In this region we came to a creek where there was no timber. The water was clear to a depth of six or eight inches. At the bottom was a solid sheet of green moss. Water Moccasin snakes were plentiful too. While we were watering cattle at this creek, my pony was drinking from a hole eight feet deep or more. Geroge Craig got off his horse and walked behind mine, giving him a shove that sent him in the hole where he sank out of sight. As it happened I got off just as George pushed him, and didn't fall in. When my horse came up he was covered with thick green slime and a water moccasin was riding in my place in the saddle.
Everything moved well with us until we got to the Cimmarron River; the water was alkali and the boys ahead of us lost five hundred head by letting them drink the water. The hardest task we had on the trip was to keep our herd from drinking that alkali water. From there on to Fort Dodge, however, we had a very nice drive, delivering our cattle to Mr. Montgomery. We stayed in camp there and rested several days.
Then Lon, Jim Britton, Jeff Chisholm, Dillard and I started back to Texas on our ponies. Three or four days out from Ft. Sill, Dillard and Lon decided to change their course and go into New Mexico. There they separated from us. That was the last time I saw Lon Bass.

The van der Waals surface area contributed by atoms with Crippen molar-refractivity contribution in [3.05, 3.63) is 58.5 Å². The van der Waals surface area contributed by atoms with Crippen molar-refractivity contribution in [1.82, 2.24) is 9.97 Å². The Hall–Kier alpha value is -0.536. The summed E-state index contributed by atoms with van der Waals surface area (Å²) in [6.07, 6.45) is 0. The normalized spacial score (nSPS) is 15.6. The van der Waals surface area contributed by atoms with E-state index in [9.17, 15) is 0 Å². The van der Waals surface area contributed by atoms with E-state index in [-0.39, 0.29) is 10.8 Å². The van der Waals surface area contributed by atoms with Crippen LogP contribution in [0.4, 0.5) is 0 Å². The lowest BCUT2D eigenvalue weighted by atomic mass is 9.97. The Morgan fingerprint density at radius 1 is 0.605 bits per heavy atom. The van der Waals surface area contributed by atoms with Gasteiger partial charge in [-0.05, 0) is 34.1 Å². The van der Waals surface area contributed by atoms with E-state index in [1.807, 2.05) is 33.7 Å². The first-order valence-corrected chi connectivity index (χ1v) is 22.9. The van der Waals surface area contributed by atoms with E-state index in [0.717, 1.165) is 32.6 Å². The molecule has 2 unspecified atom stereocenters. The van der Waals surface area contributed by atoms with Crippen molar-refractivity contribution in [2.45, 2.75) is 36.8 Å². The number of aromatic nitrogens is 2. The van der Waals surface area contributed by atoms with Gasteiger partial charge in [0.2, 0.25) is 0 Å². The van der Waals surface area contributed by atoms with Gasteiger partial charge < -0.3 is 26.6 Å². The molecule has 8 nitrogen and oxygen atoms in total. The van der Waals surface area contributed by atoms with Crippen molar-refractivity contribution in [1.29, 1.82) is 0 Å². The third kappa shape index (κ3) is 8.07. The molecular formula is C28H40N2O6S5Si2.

The rest of us came on down to Fort Worth, where I stayed with Uncle Jim Reed. Uncle Jim wanted to go 65 miles west of Ft. Griffin, Texas, to a large horse and cow ranch he owned there. His wife wanted to go with him. Since there were no railroads we had to go in prairie schooners and hacks. We used a two mule wagon and a two mule hack. I remember distinctly that we reached Palo Pinto on a Sunday afternoon and that a great deal of excitement still prevailed there over the shooting of the seven or eight cow theives in jail. It seems that cowmen went there at night and shot them through the bars.
After a short visit to Uncle Jim's ranch, Aunt Georgie, her son Scott, a Mrs. Tucker, the Negro driver, and I came back to Fort Worth. When we got back to Fort Worth on the last day of August in 1879, I saddled my old black Spanish horse that I had ridden on all my trips and set out to ride to Olive Branch, Mississippi, eighteen miles south of Memphis. The city of Memphis was quarantined for Yellow Fever and I couldn't go on the train for that reason.
I arrived in Olive Branch September 22, 1879, having been on the road 23 days. This summer I made the trip from Corsicana to Memphis in a car in less than two days. Times do change!
I stayed im Mississippi a year or so farming, but I became heart sick for Texas, the greatest state in the Union. I came back in '84 and have lived here in the pride of the South, the Lone Star State ever since."
Note: This is copied with permission of Beatrice Bass Kilgore, who passed away last year. Her dearest wish was to find and unite all the Bass family. I have only changed one or two spelling errors, otherwise this is her manuscript.
Mickey Paulson Aranki
| Attachments: |
Sam Bass, the notorious train robber
William Handsel Bass